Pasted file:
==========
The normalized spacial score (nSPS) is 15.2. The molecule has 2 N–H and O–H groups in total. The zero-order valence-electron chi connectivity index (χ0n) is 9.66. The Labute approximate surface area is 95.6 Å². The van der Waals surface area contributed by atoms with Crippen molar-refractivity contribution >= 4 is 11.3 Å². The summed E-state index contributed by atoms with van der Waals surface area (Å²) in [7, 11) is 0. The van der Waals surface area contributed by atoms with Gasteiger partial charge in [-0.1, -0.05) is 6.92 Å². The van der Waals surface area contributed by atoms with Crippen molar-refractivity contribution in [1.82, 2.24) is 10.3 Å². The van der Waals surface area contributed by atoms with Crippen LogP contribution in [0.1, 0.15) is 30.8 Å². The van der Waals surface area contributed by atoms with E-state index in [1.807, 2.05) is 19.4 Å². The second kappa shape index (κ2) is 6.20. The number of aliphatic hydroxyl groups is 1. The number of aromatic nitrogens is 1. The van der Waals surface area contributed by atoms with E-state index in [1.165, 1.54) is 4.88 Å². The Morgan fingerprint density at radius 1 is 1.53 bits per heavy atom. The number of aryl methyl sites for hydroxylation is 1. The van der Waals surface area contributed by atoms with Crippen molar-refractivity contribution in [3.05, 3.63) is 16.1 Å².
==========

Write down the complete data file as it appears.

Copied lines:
The normalized spacial score (nSPS) is 15.2. The molecule has 2 N–H and O–H groups in total. The zero-order valence-electron chi connectivity index (χ0n) is 9.66. The Labute approximate surface area is 95.6 Å². The van der Waals surface area contributed by atoms with Crippen molar-refractivity contribution >= 4 is 11.3 Å². The summed E-state index contributed by atoms with van der Waals surface area (Å²) in [7, 11) is 0. The van der Waals surface area contributed by atoms with Gasteiger partial charge in [-0.1, -0.05) is 6.92 Å². The van der Waals surface area contributed by atoms with Crippen molar-refractivity contribution in [1.82, 2.24) is 10.3 Å². The van der Waals surface area contributed by atoms with Crippen LogP contribution in [0.1, 0.15) is 30.8 Å². The van der Waals surface area contributed by atoms with E-state index in [1.807, 2.05) is 19.4 Å². The second kappa shape index (κ2) is 6.20. The number of aliphatic hydroxyl groups is 1. The number of aromatic nitrogens is 1. The van der Waals surface area contributed by atoms with E-state index in [1.165, 1.54) is 4.88 Å². The Morgan fingerprint density at radius 1 is 1.53 bits per heavy atom. The number of aryl methyl sites for hydroxylation is 1. The van der Waals surface area contributed by atoms with Crippen molar-refractivity contribution in [3.05, 3.63) is 16.1 Å².